Gloria House, Ph.D., is Chair of the African American Studies Department and Professor of Humanities at the University of Michigan-Dearborn, and Associate Professor Emerita in the Interdisciplinary Studies Department of Wayne State University.  Dr. House earned her bachelor’s degree in French and Political Science and her master’s degree in Comparative Literature at the University of California at Berkeley.  Her doctorate in American Culture was completed at the University of Michigan in Ann Arbor, where she was a CEW Scholar and recipient of a Rackham Fellowship.  Since the 1960’s when she worked as a student in the Southern civil rights movement, Dr. House has been an activist in African American human rights struggles and international solidarity causes.  Her publications include three poetry collections, Blood River (Broadside Press, 1983), Rainrituals (Broadside Press, 1989), and Shrines (Third World Press, 2004), and a book of commentary on the political uses of environment in the United States, Tower and Dungeon:  A Study of Place and Power in American Culture.  She is also lead editor of the anthology, A Different Image: The Legacy of Broadside Press, selected as a Notable Book of Michigan for 2005 by the Library of Michigan. One of her recent publications is the essay, “We’ll Never Turn Back,” in Hands on the Freedom Plow:  Personal Accounts of Women in SNCC, University of Illinois Press, 2010.  Her most recent book is Home Sweet Sanctuary:  Idlewild Families Celebrate a Century, a cultural history of the century-old African American resort settlement in Northern Michigan.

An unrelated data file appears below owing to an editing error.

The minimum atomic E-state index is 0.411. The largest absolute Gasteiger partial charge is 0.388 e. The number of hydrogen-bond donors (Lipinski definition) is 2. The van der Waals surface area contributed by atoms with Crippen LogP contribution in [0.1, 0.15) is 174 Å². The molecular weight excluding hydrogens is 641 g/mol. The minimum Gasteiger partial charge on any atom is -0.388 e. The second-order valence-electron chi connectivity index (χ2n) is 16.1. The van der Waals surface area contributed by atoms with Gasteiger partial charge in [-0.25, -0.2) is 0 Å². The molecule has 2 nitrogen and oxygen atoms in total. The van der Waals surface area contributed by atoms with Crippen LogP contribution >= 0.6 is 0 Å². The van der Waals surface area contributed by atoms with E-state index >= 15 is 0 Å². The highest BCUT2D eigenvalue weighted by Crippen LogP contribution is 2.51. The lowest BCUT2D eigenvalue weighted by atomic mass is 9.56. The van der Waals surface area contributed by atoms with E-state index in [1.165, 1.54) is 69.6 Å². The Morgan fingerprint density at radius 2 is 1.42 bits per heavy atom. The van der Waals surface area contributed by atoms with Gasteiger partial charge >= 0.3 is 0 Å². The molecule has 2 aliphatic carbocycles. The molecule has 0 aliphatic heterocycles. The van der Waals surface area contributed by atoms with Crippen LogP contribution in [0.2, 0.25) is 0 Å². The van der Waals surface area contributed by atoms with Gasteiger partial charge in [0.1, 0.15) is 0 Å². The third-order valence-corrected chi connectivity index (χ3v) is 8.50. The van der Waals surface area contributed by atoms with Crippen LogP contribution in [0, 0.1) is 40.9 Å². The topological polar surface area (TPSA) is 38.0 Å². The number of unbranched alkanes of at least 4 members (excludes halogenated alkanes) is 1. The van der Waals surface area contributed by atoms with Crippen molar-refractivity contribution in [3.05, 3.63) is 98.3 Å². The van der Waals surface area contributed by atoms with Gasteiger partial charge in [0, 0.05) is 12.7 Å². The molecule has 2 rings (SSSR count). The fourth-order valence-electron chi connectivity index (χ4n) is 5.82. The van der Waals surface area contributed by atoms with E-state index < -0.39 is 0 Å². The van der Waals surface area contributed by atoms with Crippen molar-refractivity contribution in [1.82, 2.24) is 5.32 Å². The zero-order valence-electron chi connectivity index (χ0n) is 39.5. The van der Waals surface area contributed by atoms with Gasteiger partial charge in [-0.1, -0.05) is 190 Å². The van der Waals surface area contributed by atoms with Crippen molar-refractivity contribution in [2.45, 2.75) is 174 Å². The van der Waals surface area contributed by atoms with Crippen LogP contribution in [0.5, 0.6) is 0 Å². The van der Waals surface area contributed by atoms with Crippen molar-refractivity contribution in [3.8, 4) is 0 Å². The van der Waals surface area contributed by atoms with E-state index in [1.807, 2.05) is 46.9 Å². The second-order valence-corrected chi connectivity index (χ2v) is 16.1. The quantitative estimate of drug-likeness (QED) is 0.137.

About Dr. Stephen Ward Speaker: The Black Power Mixtape 1965-1975

Stephen Ward, Ph.D., is an Associate Professor in the Department of African American and African Studies (DAAS) and the Residential College at the University of Michigan.  He teaches courses on Malcolm X, the Black Power Movement, Black radicalism, urban and community studies, and the history of Detroit.  He serves as the faculty director of the University of Michigan’s Semester in Detroit program (SID) and is the coordinator of the Urban Studies minor.  He is also a board member of the James and Grace Lee Boggs Center to Nurture Community Leadership (BCNCL) in Detroit.  He is the editor of Pages from a Black Radical’s Notebook: A James Boggs Reader (Wayne State University Press, 2011) and the author of a forthcoming dual biography of James and Grace Lee Boggs. 

About the Charles H. Wright Museum of African American History

Founded in 1965 and located at 315 East Warren Avenue in Midtown Detroit’s Cultural Center, the Charles H. Wright Museum of African American History is the world's largest institution dedicated to the African American experience. For more information, please visit or call (313) 494-5800.

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Founded in 1965 and located in the heart of Midtown Detroit’s Cultural Center, the Charles H. Wright Museum of African American History is the world's largest institution dedicated to the African American experience. The Museum provides learning opportunities, exhibitions, programs and events based on collections and research that explore the diverse history and culture of African Americans and their African origins.